BOGOTA/HOUSTON, Dec 6 (Reuters) – Venezuela’s attorney general said on Wednesday that arrest warrants had been issued for several people associated with opposition presidential candidate Maria Colina Machado’s campaign on charges including treason. As a result, an opposition lawmaker was arrested on Wednesday on charges of treason. .
A lawyer for Mr. Machado’s party, Vente Venezuela, said on the same day that its officials had always acted correctly.
Alfredo Romero, head of the non-governmental organization Foro Penal, said Machado’s arrest was confirmed by the wife of Roberto Abdul, a member of the committee that planned the primaries in which Machado was selected as the opposition candidate in 2024. said on social media.
Detective Foro regularly defends political prisoners.
Abdul has previously been questioned by authorities in connection with a criminal investigation into the primary election, which the opposition claims was transparent and fair.
Attorney General Tarek Saab said on state television in the afternoon that arrest warrants had also been issued for Henry Albiarez, Claudia Macero and Pedro Urturtu on charges including treason, conspiracy and money laundering.
Saab said the three employees, along with Abdul, took part in “destabilizing and conspiratorial actions” against the recent referendum on territorial disputes with Guyana.
Voters in the referendum, backed by the government of President Nicolás Maduro, rejected international court jurisdiction over the long-running conflict and supported the creation of a new Venezuelan state in the Essequibo region, which has been questioned. Guyana was very disappointed. Legitimacy of voting.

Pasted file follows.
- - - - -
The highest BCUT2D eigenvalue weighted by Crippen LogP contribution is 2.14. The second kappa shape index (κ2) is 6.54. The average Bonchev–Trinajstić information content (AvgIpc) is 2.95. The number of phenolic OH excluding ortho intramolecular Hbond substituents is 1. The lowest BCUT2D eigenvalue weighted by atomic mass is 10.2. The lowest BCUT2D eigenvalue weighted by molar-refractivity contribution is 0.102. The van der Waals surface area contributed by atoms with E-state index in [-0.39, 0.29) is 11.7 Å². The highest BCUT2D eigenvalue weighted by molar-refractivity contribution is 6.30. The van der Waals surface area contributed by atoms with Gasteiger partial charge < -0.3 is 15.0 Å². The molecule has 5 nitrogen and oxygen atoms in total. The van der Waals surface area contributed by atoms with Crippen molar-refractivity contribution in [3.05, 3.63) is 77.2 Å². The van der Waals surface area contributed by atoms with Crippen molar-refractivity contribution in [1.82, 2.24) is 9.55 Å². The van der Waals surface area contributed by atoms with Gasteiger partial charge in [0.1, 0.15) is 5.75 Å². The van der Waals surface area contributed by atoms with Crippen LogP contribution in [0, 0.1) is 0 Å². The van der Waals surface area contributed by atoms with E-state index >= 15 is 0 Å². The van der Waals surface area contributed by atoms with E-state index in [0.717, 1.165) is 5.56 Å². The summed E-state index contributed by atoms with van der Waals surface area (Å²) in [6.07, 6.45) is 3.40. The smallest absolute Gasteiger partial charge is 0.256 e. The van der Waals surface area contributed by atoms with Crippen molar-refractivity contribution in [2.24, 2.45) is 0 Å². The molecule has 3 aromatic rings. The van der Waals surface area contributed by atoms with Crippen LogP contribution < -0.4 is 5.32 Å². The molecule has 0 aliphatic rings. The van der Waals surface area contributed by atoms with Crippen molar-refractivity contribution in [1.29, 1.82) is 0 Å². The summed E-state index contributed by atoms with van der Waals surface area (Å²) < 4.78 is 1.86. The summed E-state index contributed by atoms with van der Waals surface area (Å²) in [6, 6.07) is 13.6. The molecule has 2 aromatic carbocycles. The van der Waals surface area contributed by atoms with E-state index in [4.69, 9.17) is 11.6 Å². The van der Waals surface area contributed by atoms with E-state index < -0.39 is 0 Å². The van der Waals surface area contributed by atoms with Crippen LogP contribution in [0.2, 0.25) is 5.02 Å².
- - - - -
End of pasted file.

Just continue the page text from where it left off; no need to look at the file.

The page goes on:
Saab said the four and their foreign allies used “money laundering financing from international organizations and foreign companies such as ExxonMobil” to fund their operations, without providing further details.
Exxon (XOM.N) operates its largest foreign oil project off the coast of Guyana. Chief Executive Darren Woods said earlier Wednesday that he expected the dispute to be resolved through international arbitration within the next few years.
Exxon did not immediately respond to a request for comment on Saab’s claims.
Machado, who held a press conference at about the same time as Saab, said authorities “believe that this will cause fear, imbalance, demoralization and demobilization, but quite the opposite is the case.”
She added that three staff members were present at her event and had the full support of the party.
The party’s lawyer, Perkins Rocha, later said in comments shared on social media that there had been no formal notification of the warrant.
“We’re waiting to hear from them. We want to know what it is,” Rocha said.
Reporting by Vivian Secuela in Bogota and Sabrina Valle in Houston, additional reporting by Daisy Buitrago in Caracas and Kiana Willberg in Georgetown, writing by Julia Simmes Cobb.Edited by: Lisa Shoemaker and Sri Navaratnam
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Vivian reports on politics and general news from Caracas, the capital of Venezuela. She is interested in reporting on how Venezuela’s long-term economic crisis, with rampant inflation, is affecting human rights, health, and the Venezuelan people, among other things. She previously worked for Associated Press in Venezuela, Colombia, Cuba and Brazil.
U.S. energy correspondents focused on the Houston-based oil major’s global operations. Sabrina previously worked for publications such as Bloomberg and BusinessWeek in Rio de Janeiro and the Washington Post in DC. She speaks English, French, Portuguese, Spanish and Italian. Contact: email@example.com